In 2012, when I attended the 46th Montreux Jazz Festival along Switzerland’s picturesque coastline by Lake Geneva (Lac Léman), I saw a pattern. Some of the most eminent names in literature, poetry, music and films seem to have a connect — almost a sense of belonging — with this coastline.
Jean Jacques Rousseau, for example. The French philosopher was born in Geneva and travelled to villages along the Swiss-France border. His famous epistolary novel, Julie, or the New Heloise was based in Clarens in the canton of Vaud. Even today, the private premises of Crêtes Castle (Château des Crêtes) in Clarens can be spotted across the lake. In fact, this is the venue where Julia and her lover exchange their first kiss in the book.
I chanced upon Rue Byron or Lord Byron Street on an arbitrary walk around the Montreux neighbourhood. As an ardent lover of the late 18th century Romantics movement), I gravitated towards the Byron trail without any persuasion. Byron’s The Prisoner of Chillon was inspired by Chillon Castle (Château de Chillon). The castle has been a part of the historic land route to St. Bernhard Pass, said to be the third highest road pass in Switzerland. This medieval fortress has 25 buildings and three courtyards, protected by two very sturdy circular walls.
However, these personalities remained short-term tenants of the riviera. Unlike Queen’s Freddie Mercury, probably the most renowned resident of the region. In 1978, Queen came here to register and record Jazz, their seventh studio album at the Mountain Studios, in Montreux Casino. It was then that Freddie fell in love with the place. He lived in an apartment in Territet, a nondescript village between Montreux and Chillon, and owned a small house, the Duck House in Clarens, which had private access to the lake.
Queen owned Mountain Studios from 1978 till 1993. They recorded six albums here and after Freddie’s death, David Richards, the engineer of the band, owned the studio. In 2013, after the death of Richards, the ownership further moved to the Mercury Phoenix Trust. The trust, which supports those fighting AIDS, has now created a complete experience around Freddie’s music in this space, exhibiting costumes, letters and lyrics, photographs and videos, music and souvenirs.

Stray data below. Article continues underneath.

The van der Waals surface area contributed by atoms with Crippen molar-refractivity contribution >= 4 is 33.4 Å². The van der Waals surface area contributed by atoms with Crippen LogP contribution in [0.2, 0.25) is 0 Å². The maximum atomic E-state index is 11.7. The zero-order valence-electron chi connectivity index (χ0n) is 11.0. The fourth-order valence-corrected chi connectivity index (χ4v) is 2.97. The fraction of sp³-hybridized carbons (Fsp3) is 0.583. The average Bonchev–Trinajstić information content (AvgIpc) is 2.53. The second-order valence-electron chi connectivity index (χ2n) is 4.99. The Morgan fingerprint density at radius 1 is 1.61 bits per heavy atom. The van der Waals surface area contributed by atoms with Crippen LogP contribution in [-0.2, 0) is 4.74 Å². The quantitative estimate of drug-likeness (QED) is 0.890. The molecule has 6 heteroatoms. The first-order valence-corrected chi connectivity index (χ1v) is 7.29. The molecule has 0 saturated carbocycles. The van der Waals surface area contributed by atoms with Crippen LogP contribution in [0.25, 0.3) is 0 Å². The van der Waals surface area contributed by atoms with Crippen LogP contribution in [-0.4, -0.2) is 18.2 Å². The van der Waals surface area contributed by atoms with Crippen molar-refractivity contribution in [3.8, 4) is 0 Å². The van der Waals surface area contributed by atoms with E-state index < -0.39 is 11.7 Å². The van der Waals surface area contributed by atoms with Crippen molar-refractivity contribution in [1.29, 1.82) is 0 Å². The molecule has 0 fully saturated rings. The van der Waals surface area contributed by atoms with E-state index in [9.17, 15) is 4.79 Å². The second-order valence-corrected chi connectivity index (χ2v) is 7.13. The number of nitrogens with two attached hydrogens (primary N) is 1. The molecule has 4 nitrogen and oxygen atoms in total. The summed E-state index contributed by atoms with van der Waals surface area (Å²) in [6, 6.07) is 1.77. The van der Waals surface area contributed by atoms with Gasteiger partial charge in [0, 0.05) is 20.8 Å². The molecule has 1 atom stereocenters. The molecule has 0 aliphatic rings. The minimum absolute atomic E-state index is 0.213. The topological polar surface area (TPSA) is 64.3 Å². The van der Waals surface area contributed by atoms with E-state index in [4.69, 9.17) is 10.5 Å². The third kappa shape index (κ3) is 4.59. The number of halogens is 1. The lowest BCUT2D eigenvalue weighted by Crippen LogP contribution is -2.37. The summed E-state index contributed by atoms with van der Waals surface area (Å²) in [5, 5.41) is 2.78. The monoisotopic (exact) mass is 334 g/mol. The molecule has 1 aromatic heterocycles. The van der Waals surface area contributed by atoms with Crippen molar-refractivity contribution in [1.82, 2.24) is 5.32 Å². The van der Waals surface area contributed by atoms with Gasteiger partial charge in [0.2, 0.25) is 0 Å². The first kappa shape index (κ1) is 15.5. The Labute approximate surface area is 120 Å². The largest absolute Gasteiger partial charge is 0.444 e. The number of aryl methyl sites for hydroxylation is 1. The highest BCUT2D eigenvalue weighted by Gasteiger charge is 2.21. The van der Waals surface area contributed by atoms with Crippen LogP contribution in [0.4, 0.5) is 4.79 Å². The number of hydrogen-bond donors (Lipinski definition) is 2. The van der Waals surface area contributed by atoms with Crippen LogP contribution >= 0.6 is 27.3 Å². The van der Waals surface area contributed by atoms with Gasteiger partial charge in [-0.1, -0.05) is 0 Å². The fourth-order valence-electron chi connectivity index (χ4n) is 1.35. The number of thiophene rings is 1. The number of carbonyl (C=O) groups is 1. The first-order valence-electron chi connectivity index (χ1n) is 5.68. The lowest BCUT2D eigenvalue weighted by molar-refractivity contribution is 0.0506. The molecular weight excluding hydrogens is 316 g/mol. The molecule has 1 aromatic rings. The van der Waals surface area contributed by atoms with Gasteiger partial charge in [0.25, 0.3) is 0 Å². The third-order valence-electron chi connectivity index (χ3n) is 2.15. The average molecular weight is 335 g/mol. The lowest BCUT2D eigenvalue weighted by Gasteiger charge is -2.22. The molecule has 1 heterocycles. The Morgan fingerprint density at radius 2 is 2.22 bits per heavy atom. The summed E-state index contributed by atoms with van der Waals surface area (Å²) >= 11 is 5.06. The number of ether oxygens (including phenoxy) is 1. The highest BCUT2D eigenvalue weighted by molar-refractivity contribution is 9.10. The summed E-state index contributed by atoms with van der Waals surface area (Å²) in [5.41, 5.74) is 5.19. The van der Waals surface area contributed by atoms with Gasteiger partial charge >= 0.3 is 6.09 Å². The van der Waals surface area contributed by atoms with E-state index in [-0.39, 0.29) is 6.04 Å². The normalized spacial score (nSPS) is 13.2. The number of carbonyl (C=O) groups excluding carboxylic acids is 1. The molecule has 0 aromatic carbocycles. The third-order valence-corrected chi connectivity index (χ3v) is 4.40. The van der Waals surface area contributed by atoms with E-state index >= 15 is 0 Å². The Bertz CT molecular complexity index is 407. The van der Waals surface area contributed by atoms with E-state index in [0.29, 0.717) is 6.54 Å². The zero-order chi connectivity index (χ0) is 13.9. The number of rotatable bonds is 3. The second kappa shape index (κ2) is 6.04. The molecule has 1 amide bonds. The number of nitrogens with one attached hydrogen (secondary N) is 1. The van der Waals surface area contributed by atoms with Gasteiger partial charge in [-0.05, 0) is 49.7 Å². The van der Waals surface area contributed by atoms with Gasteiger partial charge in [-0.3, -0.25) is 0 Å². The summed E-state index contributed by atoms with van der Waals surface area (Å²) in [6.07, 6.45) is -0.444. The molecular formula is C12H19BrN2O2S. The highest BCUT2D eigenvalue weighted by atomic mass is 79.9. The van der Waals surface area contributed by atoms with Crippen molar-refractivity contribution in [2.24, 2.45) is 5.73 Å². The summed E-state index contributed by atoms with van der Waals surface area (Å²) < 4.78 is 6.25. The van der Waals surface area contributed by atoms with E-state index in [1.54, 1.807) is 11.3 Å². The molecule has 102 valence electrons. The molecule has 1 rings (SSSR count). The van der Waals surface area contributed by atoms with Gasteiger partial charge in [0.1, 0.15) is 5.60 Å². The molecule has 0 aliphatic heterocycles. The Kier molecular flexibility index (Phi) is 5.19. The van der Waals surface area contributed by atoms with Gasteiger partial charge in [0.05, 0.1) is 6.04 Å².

In the book Somebody to Love: The Life, Death and Legacy of Freddie Mercury, Brian May, the lead guitarist of the band, is quoted as saying, “Particularly towards the end of his life he was pursued by the press and curious people. He just wanted peace and quiet, to be able to get on with what he did. It was very convenient in Montreux because people got used to the sight of us and nobody made a fuss.”
But Freddie Mercury is only one of the many musicians who have been attached to this alluring Swiss shoreline. Every year, the international Montreux Jazz Festival hosts a plethora of music lovers and artistes from the world over. Started in 1967, this landmark festival has been the brainchild of Claude Nobs, René Langel and Géo Voumard. Nobs, born in Montreux, was a jazz lover himself. He maintained close friendships with most musicians who performed at the festival — the list included Ian Anderson of Jethro Tull, Deep Purple, Neil Young, David Bowie and many others. And so, it was no surprise when, on Nobs’ passing in 2013, Montreux’s 2014 festival line-up saw names like Buddy Guy, Van Morrison and Stevie Wonder — they had all come to bid farewell to Nobs.
In the other direction, along Lake Geneva, a distance of seven kilometres away from the Montreux Casino, lies the Alimentarium (food museum) on Vevey’s promenade. One day, I walked from Clarens to come across a Charlie Chaplin statue on this promenade. The statue of the Tramp — Chaplin’s most famous character, faces Lake Geneva and stands amidst well-manicured trees and plants. After America had banned Chaplin’s entry to the country (in 1952, Joseph McCarthy, a US senator, set up a committee which branded Chaplin as a Communist), he found refuge in Switzerland. In 1953, he moved to Manoir de Ban, his house in Corsier-sur-Vevey, where he spent the last 25 years with his wife, Oona, and their eight children. In his letter to Clifford Odets, Chaplin wrote, “We love Switzerland more and more each day”. I found it rather easy to fall in love, too, with the place. The premises are now home to Chaplin’s World, an exhibition area that took me through Chaplin’s work and personal space. Divided into three sections, the Manoir takes guests through his house and the various artefacts of his home; the studio screens his films and the Park is a 10-acre open space around the house.
I sat on a bench on the park surrounded by 100-year-old trees in silence, and thought to myself that a house is, perhaps, the most material form stability can take. And along the Montreux-Vevey stretch of Lake Geneva I had seen numerous such tangible remnants of the past. From Freddie’s studio to Chaplin’s mansion, it is as if each artiste found home and the solace that comes with home, here.